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Edit: I moved the original question to 'The docked gVim in Windows 7 jumps upon tab switch'

After struggling with my .vimrc, I am resorting to setting the font from windows registry instead, because without the guifont in .vimrc, everything works fine. The only registry mentioned I found was,

HKLM\Software\Microsoft\WindowsNT\CurrentVersion\Console\TrueTypeFont

This is for MS command line, but it was not what I was looking for. Currently gVim is set to Fixedsys by default. The search though the registry for value fixedsys returned no result. My gut feeling is that one can change it through the registry setting. Is there such registry value?

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This may not be exactly what you want, but you might consider using standard vim (non-gui) in Windows. Using more high quality console replacement such as console 2 will give you the usual VIM experience, and you should be able to use any font you like. –  Fopedush Apr 16 '13 at 21:40
    
Could you please clarify the question? More specifics on what happens versus what you expect, what sequence of commands you are using to reload the file, which settings are in vimrc versus gvimrc, stuff like that. If you are not already putting your gui initialization in a separate gvimrc, try that first. –  Bradd Szonye Apr 16 '13 at 22:33
    
@Fopedush I already use non-gui vim through mintty, but the advantage of gVim is +clientserver option. Also if you use vimperator with firefox, you can also edit text fields easily with ctrl-i shortcut. This is not possible with vim. –  Forethinker Apr 17 '13 at 0:54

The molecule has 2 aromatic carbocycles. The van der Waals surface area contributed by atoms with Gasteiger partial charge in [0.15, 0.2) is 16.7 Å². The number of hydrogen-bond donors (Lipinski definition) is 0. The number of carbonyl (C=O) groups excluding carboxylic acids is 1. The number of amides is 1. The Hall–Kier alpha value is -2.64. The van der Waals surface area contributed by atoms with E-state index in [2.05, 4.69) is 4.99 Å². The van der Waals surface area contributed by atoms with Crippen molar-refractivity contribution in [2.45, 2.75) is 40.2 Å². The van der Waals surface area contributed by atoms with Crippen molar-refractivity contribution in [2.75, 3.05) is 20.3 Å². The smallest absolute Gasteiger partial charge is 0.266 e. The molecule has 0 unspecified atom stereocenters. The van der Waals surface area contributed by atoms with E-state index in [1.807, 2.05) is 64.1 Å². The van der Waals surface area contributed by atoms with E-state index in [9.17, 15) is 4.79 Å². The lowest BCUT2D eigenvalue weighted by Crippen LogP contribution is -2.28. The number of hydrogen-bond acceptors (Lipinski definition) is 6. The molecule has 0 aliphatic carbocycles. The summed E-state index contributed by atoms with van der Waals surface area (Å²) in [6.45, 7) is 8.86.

@BraddSzonye I clarified the question. I do not think it is the conflict with the .vimrc (mine is quite big) and I did test it thoroughly. The auto source of .vimrc and guifont is all it takes to trigger the behavior. –  Forethinker Apr 17 '13 at 1:09
    
Thanks. A good next step would be to create a minimal vimrc that reproduces the problem. Does the window become undocked if you use a vimrc that contains nothing but a guifont setting? –  Bradd Szonye Apr 17 '13 at 1:15

1 Answer 1

up vote 1 down vote accepted

The font was hardcoded into the binary of gvim.exe and vim.exe. I just search and fine through the binary for 'Fixedsys'. I changed that portion to with the name of font I wanted and it was all good. Any editor will do, but I used another vim (non-gui, cygwin) in this case, because vim is very good for opening a massive file. I did not need to recompile

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Did you recompile it or hack the binary? Any details you could offer to help people who want to accomplish the same thing? –  Bradd Szonye Apr 17 '13 at 23:23

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